Indonesian loanwords from Manado Malay


Several words in Manado Malay are loaned to standard Indonesian:

  • baku (which indicates reciprocality) e.g.: baku hantam ('to punch each other'), baku ajar ('to hit each other'), baku veto ('to debate one another'), baku sedu ('to laugh oneselves off'), and baku dapa ('to meet each other'). Originally a loanword from Ternate, it has spread through Manado Malay into other regions of Indonesia.[10]



Examples :

  • Kita or ta = I
  • Ngana or na = you
  • Torang or tong = we
  • Dorang or dong = they
  • Io = yes
  • Nyanda’ or Nda = no (' = glottal stop)

Sentences :

  • Kita/ta pe mama da pi ka pasar : My mother went to the market
  • Nyanda’/Nda’ makang Ngana dari kalamareng. : You haven't eaten since yesterday.
  • Jang badusta ngana pa kita! : Don't lie to me!
  • Pasti torang/tong bisa! : We can surely it.


  1. ^ Manado Malay at Ethnologue (18th ed., 2015) (subscription required)
  2. ^ Stoel 2007, p. 117.
  3. ^ Allen & Hayami-Allen 2002, p. 21.
  4. ^ Bowden 2005, p. 137.
  5. ^ Henley 1996, p. 86.
  6. ^ Warouw 1985, p. viii.
  7. ^ Warouw 1985, p. ix.
  8. ^ a b c Prentice 1994, p. 412.
  9. ^ Schouten 1998, p. 39–40.
  10. ^ Prentice 1994, p. 432.

Works cited

  • Allen, Robert B. Jr.; Hayami-Allen, Rika (2002). "Orientation in the Spice Islands" (PDF). In Macken, Marlys (ed.). Papers from the Tenth Annual Meeting of the Southeast Asian Linguistics Society. Tempe: Program for Southeast Asian Studies, Arizona State University. pp. 21–38. ISBN 1-881044-29-7. OCLC 50506465. Archived from the original (PDF) on 2022-12-25.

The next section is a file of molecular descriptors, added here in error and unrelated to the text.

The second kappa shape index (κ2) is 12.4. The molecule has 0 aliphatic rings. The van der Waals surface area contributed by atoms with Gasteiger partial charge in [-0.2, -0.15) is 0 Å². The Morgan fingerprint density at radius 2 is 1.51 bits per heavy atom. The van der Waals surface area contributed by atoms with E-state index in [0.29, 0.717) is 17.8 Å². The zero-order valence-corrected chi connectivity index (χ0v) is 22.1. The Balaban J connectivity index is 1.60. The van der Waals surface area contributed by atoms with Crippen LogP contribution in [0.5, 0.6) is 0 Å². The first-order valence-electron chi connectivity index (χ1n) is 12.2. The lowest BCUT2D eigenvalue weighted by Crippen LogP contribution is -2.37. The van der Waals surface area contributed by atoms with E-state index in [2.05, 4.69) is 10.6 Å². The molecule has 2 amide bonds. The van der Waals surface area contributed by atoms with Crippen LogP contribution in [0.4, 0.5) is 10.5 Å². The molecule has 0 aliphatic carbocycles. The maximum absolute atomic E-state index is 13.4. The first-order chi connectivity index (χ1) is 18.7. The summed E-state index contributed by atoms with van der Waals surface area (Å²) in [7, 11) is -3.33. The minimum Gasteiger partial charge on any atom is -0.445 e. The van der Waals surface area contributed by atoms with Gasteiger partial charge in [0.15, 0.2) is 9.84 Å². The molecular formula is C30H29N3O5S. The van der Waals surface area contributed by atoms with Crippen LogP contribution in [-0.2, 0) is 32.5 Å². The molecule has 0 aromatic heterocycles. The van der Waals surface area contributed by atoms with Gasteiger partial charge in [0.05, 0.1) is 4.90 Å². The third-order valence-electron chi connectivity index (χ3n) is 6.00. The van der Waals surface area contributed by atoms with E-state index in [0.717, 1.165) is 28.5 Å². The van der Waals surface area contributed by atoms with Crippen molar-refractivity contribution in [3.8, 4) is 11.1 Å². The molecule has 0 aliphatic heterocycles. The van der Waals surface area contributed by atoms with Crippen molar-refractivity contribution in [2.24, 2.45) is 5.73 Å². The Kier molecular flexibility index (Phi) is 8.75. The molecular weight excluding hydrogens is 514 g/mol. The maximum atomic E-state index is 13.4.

• Bowden, John (2005). "Language Contact and Metatypic Restructuring in the Directional System of North Maluku Malay" (PDF). Concentric: Studies in Linguistics. 31 (2): 133–158. doi:10.6241/concentric.ling.200512_31(2).0006.
  • Henley, David (1996). Nationalism and regionalism in a colonial context: Minahasa in the Dutch East Indies. Leiden: KITLV Press.
  • Prentice, Jack (1994). "Manado Malay: Product and agent of language change". In Dutton, Tom; Tryon, Darrell T. (eds.). Language Contact and Change in the Austronesian World. Berlin: Walter de Gruyter. pp. 411–442. doi:10.1515/9783110883091.411. ISBN 978-3-11-012786-7.
  • Schouten, M. J. C. (1998). Leadership and social mobility in a Southeast Asian society: Minahasa, 1677–1983. Leiden: KITLV Press. pp. 39–40.
  • Stoel, Ruben (2007). "The Intonation of Manado Malay". In van Heuven, Vincent J.; van Zanten, Ellen (eds.). Prosody in Indonesian Languages. LOT Occasional Series, Vol. 9. Utrecht: LOT, Netherlands Graduate School of Linguistics. pp. 117–150. CiteSeerX ISBN 978-90-78328-44-5.
  • Warouw, Martha Salea (1985). Kamus Manado-Indonesia (PDF). Jakarta: Pusat Pembinaan dan Pengembangan Bahasa.